I think the Earth is older, so we definitely got it later, not at same time as Earth was forming. I also think I have read that the tides would have been more than 100 feet of tide in open ocean. -Do you know anything about this? With two large tides coming every day (of much less than 24 hours) it seems very reasonable that life in the water would be the obvious choice, but I don't know much about how this "short days/ large tides" period relates to the origin of life.

Also there may be another limit of interest. Like Roche limit, its value would depend upon the particular body orbiting. Thus I will assume a "dumb bell" of two equal masses separated by a semis-rigid rod of 100 feet (or meters, if you like). Rod is "semi-rigid" so when it flexes, it dissipates energy. In the moon's gravity gradient the dumb bell can have the rod axis pointing at the center of the moon, provided it is orbit about the moon and not too far from moon. (assume circular orbit)

My second question (and assumption) is about the maximum altitude of the dumb bell in which it is stably pointing at the moon. (good for communication antennas relaying msg between settlements in different locations) Is it the same as the Hill limit or smaller? (Lets neglect the Earth.) Know any thing about this?
 
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1. What is the moon's Roche radius?

The moon's Roche radius is the distance from the center of the moon at which tidal forces from a larger body, such as the Earth, would overcome the gravitational pull of the moon and cause it to break apart.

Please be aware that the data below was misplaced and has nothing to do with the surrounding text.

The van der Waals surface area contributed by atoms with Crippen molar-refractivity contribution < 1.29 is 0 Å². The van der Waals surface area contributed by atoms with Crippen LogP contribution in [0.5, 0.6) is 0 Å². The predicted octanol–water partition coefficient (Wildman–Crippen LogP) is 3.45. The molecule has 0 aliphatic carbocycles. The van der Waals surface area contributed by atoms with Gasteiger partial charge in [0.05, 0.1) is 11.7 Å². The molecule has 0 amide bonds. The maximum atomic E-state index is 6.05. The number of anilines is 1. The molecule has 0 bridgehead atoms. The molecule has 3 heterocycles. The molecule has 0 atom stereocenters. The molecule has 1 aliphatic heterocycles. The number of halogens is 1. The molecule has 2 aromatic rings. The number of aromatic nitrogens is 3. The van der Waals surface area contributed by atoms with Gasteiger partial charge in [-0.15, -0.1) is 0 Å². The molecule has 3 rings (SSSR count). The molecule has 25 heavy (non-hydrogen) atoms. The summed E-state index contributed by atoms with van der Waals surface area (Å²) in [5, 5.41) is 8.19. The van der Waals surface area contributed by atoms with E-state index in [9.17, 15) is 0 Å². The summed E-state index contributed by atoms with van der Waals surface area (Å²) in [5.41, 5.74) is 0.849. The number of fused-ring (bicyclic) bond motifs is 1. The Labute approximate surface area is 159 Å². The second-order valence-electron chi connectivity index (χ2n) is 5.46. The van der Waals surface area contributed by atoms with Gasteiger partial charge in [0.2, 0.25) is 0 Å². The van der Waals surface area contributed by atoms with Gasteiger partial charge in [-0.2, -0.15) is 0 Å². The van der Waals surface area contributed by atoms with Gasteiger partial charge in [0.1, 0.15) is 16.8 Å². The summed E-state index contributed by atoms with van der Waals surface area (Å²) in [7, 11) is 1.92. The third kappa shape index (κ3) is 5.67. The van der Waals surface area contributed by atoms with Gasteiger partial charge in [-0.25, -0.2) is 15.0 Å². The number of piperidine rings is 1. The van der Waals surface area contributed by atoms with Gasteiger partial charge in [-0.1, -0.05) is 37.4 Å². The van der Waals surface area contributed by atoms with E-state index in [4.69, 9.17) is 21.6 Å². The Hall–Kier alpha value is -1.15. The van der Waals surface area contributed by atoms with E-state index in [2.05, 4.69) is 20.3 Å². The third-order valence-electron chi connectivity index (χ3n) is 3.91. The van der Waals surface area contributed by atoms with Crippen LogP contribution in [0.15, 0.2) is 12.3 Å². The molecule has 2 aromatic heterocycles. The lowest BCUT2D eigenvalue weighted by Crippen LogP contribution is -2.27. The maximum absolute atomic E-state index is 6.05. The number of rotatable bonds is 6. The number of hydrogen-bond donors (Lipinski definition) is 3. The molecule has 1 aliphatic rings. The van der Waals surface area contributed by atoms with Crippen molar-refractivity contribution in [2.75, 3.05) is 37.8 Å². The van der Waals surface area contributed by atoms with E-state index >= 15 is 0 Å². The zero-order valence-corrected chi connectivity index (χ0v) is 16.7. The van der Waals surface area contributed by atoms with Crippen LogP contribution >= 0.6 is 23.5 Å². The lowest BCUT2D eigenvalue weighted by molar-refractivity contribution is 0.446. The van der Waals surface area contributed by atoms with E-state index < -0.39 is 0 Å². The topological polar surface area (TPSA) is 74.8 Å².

2. How is the moon's Roche radius calculated?

The moon's Roche radius can be calculated using the formula R = 2.44 x (m/M)^(1/3) x r, where R is the Roche radius, m is the mass of the moon, M is the mass of the larger body, and r is the distance between the two bodies.

3. What factors affect the moon's Roche radius?

The moon's Roche radius is primarily affected by the mass of the moon and the larger body, as well as the distance between the two bodies. Other factors that can influence the Roche radius include the density and composition of the two bodies.

4. Can the moon's Roche radius change over time?

Yes, the moon's Roche radius can change over time due to factors such as changes in the moon's mass or the orbit of the larger body. It can also be affected by external forces, such as gravitational interactions with other celestial bodies.

5. How does the moon's Roche radius affect the formation of planetary rings?

The moon's Roche radius plays a significant role in the formation and structure of planetary rings. If a moon's Roche radius lies within the rings of a larger body, the tidal forces will cause the rings to spread out and eventually merge with the moon. If the Roche radius lies outside the rings, the rings will remain intact. This phenomenon can also create gaps and divisions within the rings.